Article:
EJA Series Differential Pressure Transmitter With Fieldbus Communication

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KOYAMA Etsutaro1 NIKKUNI Masaaki1 ODOHIRA Tetsu1

For a long time now, we have appreciated the standard 4-20 mA signal for 1to-1 analog communication lines in various plants. The time has now come for a new type of communication, namely, fieldbus, which features digital transmission on 1-to-1 communication lines. We have just developed an EJA series differential pressure transmitter with FOUNDATION™ fieldbus communication to be used as one of the main sensors in a plant. The fieldbus communication is to be supported by all models of the EJA series. That is, all new EJA models are equipped with the Standard Resource Block and the Standard Analog Input Block.

This paper describes the structure and the characteristics of the EJA transmitter with fieldbus communication.

  1. Industrial Measurement & Control Business Division


Figure 1 External View
of the EJA Series
Pressure Transmitter

Differential pressure transmitters, which serve as the core of field instrumentation, are widely used to measure the flow rate, pressure and density of liquids, gases and steam, as well as the level of liquid in a tank.

There is strong demand from industrial plants for more accurate plant operation and labor savings in both plant operation and management as a means of improving yields. Not only are field devices required to be more precise and stable, but they must also be more intelligent in order to cut the cost of labor for plant operation and maintenance. In 1988, Yokogawa Electric released their first pressure transmitter with the BRAIN communication function-a communication protocol in which the 4-20 mA analog signal is mixed with digital signals. Since then, they have continued to release newer models of these pressure transmitters as well as striving to produce increasingly intelligent pressure transmitters, such as the DPharp series.

Recently, the focus has turned to the standard fieldbus (with its multidrop connection and full digital transfer) that will replace the conventional BRAIN communication with 1-to-1 connection. This paper introduces the EJA series pressure transmitter that supports the fieldbus protocol advocated by the Fieldbus Foundation. Figure 1 is an external view of the transmitter.


We now describe the design concepts and features of the fieldbus-enabled EJA series pressure transmitter.

  1. Figure-2-Components-of-the-Transmitter
    Figure 2 Components of the Transmitter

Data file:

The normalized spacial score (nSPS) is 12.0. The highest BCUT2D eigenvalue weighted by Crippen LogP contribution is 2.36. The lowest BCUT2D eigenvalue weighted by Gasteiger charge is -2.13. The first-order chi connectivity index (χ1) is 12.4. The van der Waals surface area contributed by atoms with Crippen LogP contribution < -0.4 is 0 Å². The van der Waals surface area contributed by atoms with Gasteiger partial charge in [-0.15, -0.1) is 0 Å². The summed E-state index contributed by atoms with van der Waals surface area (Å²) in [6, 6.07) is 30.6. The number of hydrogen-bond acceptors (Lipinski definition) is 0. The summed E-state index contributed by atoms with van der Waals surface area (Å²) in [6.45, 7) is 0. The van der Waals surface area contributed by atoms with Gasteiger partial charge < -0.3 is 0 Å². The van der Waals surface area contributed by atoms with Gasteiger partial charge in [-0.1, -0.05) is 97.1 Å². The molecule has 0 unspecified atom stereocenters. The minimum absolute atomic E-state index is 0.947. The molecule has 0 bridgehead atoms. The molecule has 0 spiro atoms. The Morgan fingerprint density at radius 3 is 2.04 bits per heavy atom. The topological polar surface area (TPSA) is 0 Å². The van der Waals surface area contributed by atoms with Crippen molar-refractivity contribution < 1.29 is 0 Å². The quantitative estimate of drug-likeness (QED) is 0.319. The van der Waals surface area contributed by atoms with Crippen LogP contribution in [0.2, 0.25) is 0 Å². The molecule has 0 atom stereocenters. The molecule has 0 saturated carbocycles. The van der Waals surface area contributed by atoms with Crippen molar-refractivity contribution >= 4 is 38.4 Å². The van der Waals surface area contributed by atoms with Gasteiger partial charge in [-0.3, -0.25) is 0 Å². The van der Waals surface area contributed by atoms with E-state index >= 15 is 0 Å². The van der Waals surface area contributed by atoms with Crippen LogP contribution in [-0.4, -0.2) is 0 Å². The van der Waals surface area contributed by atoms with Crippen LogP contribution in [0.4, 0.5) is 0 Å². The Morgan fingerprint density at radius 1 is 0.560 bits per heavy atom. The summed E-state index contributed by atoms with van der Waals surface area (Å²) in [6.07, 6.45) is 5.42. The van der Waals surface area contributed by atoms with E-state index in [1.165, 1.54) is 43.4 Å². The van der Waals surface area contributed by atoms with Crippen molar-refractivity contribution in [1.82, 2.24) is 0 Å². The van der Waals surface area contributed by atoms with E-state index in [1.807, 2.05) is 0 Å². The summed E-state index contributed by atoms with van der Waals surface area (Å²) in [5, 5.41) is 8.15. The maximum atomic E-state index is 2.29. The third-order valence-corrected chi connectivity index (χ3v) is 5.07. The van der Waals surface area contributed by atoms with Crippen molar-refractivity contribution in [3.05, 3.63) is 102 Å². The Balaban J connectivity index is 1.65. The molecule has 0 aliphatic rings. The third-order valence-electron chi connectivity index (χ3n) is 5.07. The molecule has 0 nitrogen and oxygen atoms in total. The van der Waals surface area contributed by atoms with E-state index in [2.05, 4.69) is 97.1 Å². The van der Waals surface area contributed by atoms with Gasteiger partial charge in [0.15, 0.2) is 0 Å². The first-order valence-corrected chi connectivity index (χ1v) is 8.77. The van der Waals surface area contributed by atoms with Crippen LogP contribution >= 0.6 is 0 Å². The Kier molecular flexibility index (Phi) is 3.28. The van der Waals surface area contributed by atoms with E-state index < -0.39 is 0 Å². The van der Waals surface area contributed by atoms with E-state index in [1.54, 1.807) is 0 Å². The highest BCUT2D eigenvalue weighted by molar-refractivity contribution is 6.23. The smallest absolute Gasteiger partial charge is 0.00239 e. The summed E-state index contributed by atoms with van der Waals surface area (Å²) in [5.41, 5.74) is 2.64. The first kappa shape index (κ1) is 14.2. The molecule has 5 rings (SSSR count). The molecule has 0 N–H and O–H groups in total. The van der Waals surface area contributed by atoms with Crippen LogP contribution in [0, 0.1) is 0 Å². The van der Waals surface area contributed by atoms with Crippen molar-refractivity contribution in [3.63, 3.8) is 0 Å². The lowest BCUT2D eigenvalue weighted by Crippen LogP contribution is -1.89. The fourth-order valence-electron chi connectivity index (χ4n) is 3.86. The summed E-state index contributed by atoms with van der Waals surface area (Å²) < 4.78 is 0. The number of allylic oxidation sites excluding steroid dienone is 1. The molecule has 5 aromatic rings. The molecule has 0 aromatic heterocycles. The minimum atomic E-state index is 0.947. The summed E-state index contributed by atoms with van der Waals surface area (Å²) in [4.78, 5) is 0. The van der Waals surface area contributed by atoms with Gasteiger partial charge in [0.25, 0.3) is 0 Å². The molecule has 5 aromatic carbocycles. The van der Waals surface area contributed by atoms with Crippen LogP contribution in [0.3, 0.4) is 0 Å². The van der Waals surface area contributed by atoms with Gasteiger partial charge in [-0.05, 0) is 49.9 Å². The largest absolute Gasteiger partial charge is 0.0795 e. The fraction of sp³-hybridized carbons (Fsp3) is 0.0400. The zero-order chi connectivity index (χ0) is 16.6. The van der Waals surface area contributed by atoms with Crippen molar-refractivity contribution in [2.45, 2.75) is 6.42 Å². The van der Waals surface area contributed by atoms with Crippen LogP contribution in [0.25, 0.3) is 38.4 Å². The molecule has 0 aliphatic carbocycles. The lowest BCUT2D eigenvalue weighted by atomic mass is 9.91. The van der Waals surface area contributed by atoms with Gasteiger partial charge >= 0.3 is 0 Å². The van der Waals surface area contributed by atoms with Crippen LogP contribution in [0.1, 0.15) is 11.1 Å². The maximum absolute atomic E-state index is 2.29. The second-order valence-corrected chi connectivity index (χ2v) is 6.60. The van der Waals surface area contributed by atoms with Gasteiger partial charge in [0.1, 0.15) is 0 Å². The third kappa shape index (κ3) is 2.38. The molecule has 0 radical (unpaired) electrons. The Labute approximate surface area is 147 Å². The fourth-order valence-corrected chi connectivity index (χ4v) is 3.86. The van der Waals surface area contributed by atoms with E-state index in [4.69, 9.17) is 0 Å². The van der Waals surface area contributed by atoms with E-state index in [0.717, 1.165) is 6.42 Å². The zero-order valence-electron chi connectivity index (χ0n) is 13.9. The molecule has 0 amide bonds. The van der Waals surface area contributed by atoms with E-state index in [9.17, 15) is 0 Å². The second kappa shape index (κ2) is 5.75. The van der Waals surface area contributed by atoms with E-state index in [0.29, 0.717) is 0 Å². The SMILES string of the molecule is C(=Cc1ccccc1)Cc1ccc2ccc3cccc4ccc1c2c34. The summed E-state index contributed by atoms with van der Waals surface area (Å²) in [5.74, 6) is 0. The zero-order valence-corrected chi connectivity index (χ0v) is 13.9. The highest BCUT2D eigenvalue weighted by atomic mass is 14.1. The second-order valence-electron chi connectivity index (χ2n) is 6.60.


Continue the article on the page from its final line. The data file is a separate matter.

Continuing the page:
Easy Connection for Communication
    The EJA series transmitter has three blocks for connecting itself to other devices: one resource block and two analog input blocks. These function blocks are configured using the standard parameters specified by the Fieldbus Foundation. Consequently, users can use the EJA series transmitter without needing device information unique to the transmitter. We believe that the ease at which the transmitter can be connected to the fieldbus is its key strength. It also goes without saying that the specific functions of the EJA series transmitter are also possible if that transmitter's own device information (Device Description, or DD) is used.
  2. High Precision, Stability and Reliability
    As an EJA series device, the fieldbus-enabled transmitter model inherits the existing industry-proven features of that series, namely, the high-precision, high-stability and high-reliability characteristics.
    All key components of the transmitter are Yokogawa originals that have been fabricated under strict quality control. The fabrication process involved both automation and mechanization in order to manufacture products with less product-to-product variation in performance.
  3. Intelligence
    The conventional analog transfer technology is designed to output only one signal for the control information. Fieldbus technology, on the other hand, permits the use of multiple information items such as status information, alarm information, the PV (primary value) and the SV (secondary value).
    The EJA series transmitter outputs the PV value (the value for differential pressure) and SV value (the value for static pressure), along with the status information. It can also transmit alarm signals if the process value exceeds the limits (setpoints) for plant operation. Furthermore, the transmitter can send out alarm signals once the operating ranges defined in the transmitter capsule specifications are exceeded or if it detects any failure as a result of the sensor's internal judgment or the memory status.
  4. Compatibility with the Existing Capsules
    The new model is compatible with existing EJA series transmitters, which means that a conventional model based on the BRAIN (4-20 mA analog transfer) protocol can be changed to a fieldbus-enabled model by simply replacing its converter.